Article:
My first serious exposure to street writing was back in 1970 when I was a student at the Pennsylvania Academy of the Fine Arts in Philadelphia.
Walking around town, I noticed tags appearing in the strangest places. “Cool Earl” spray-painted on a boarded-up window on the fourth-floor of an abandoned tenement. “Chewy” emblazoned across a highway overpass. “Dr. Cool # 1” high atop a pillared marble frieze on a temple-like bank on Broad Street.
Suddenly it was everywhere.
Style and Substance
There was a purity to early Philadelphia graffiti. Mostly plain black spray-paint or marker, occasionally a little dark blue or crimson or silver. The clean, concise approach was completely at odds with the hallucinogenic Wildstyle graffiti that soon after erupted in New York City’s subways.
The most prolific Philly street writer was Darryl McCray, aka “Cornbread, King of the Walls”. Cornbread’s tags, often accompanied by a three-pointed crown later appropriated by Jean-Michel Basquiat, established a direct connection to his audience, which at the height of his productivity was every single person in the city.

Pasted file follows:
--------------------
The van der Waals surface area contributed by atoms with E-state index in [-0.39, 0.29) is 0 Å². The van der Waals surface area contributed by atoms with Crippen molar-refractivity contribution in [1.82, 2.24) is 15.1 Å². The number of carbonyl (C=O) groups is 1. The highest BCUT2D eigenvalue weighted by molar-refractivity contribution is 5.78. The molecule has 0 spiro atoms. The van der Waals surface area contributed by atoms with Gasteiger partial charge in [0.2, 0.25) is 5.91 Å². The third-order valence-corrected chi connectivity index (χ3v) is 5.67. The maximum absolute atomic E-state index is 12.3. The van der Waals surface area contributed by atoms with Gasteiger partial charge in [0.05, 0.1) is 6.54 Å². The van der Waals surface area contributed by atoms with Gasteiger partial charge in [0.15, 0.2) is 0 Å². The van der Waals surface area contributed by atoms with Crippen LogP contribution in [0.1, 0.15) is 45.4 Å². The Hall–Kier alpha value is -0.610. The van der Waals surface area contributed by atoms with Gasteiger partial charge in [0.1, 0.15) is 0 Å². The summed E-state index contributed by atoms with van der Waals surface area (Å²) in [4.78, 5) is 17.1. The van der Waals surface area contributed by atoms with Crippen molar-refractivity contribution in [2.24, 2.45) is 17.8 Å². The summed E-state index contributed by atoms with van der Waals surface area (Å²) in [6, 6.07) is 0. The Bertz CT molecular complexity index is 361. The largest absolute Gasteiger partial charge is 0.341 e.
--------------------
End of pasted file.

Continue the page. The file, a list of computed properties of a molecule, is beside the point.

I met Cornbread in 1971. We were both the same age, around eighteen or nineteen. He’d recently retired from street writing.
Past is Prologue
I ran into Cornbread again forty years later, in 2011, at the LA Museum of Contemporary Art’s Art in the Streets exhibition opening, where he had a wall in the museum and I showed my film Graffiti Fever, about a group of East Los Angeles street writers who were contemporaries of the Philly taggers (you can link to the film here).
Neither of us had the slightest clue four decades earlier that Philadelphia would turn out to be ground zero for the street art tsunami that was about to engulf the entire planet.